It was a short-lived idea.
“I’m really not that fast anymore,” said the 66-year-old who transformed the sport decades ago to what it has evolved into.
Why would speed matter? Tis not how fast you run the race, but . . .
“Yeah, I know, but it’s hard for me to answer,” he hemmed. “I’m not sure why.”
The only American male to win Olympic gold in the marathon really does know – he wants to finish what he started a year ago, without any horrific interruptions.
It’s been ingrained in him since an early age to never drop out of a race.
The long-distance legend who never finished in the top three in all his attempts for the Boston Marathon, was part of the Universal Sports Network telecast last year as a studio analyst. He and his team never got to do their afternoon wrap-up show after two bombs ripped through the area near the finish line, killing three people and leaving more than 250 injured.
He’s going back to be part of the broadcast again, no second thoughts about running it. Even if Boston Marathon legend Bill Rogers told Shorter he’d run with him in the event before injuring a hamstring during training, ending that thought.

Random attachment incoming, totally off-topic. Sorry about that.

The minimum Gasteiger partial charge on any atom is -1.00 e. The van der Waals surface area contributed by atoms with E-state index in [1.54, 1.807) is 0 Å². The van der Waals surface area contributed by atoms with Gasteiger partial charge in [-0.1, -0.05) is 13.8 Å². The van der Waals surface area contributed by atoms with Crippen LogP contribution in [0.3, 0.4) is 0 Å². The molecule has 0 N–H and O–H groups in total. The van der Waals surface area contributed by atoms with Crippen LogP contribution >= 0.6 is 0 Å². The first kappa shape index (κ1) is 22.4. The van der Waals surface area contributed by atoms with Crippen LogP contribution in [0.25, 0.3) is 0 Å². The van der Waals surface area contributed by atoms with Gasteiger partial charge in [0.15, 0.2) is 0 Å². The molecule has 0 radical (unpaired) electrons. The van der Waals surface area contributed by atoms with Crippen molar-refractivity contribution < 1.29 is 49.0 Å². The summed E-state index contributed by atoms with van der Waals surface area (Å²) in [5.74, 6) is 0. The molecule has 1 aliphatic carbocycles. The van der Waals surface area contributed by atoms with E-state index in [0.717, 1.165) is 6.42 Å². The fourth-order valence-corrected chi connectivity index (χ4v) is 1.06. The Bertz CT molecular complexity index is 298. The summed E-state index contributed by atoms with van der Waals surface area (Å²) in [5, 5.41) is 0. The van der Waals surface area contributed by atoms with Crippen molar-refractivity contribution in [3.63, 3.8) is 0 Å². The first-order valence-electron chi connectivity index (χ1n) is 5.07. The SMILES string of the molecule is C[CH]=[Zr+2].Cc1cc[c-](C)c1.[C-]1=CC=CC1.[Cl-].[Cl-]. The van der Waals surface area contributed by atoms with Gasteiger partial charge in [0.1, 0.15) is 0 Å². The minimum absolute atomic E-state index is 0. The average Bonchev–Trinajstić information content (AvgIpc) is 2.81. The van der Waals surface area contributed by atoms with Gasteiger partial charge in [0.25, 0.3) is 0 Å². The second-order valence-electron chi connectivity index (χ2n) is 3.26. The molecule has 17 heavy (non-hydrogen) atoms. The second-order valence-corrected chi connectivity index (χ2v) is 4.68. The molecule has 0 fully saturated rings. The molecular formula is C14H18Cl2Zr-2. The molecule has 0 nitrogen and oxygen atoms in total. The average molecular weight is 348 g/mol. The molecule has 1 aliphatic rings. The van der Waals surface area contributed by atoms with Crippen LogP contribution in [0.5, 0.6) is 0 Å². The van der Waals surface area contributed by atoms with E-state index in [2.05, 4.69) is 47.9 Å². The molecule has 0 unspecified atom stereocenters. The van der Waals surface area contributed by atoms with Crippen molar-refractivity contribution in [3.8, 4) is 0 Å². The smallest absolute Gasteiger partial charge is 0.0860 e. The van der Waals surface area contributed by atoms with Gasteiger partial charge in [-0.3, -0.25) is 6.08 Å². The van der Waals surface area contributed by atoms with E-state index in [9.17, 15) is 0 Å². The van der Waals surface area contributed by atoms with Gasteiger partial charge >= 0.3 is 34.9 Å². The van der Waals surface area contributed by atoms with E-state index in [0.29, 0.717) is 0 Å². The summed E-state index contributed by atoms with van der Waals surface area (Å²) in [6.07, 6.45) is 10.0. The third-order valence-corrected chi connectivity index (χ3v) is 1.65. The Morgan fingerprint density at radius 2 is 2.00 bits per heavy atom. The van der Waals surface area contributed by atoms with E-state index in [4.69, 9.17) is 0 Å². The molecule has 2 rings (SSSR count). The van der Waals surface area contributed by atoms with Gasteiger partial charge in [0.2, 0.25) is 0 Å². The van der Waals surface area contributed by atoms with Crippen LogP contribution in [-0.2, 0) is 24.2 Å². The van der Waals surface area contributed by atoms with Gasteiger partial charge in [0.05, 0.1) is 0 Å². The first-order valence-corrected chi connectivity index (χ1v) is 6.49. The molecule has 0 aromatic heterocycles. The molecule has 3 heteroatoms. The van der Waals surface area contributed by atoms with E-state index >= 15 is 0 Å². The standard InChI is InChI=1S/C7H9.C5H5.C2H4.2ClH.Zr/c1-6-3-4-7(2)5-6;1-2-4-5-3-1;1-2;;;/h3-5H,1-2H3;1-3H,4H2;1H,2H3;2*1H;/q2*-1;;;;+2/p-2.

Shorter instead has some time to sort out his approach to being back in Boston a year later: Continue reading →
The pitch: It’s a story that first came across our radar a few years back in an L. Jon Werthheim Sports Illustrated story, and then again while reading the new book, “Tales From the Deadball Era: Ty Cobb, Home Run Baker, Shoeless Joe Jackson and the Wildest Times in Baseball History” (by Mark S. Halfon, Potomac Books, 248 pages, $26.95). There, contained to pages 12-15, in the course of giving example after example about the “blatant corruption” that often took place in baseball during the first 20 years of the 20th Century, came this incomprehensible tale.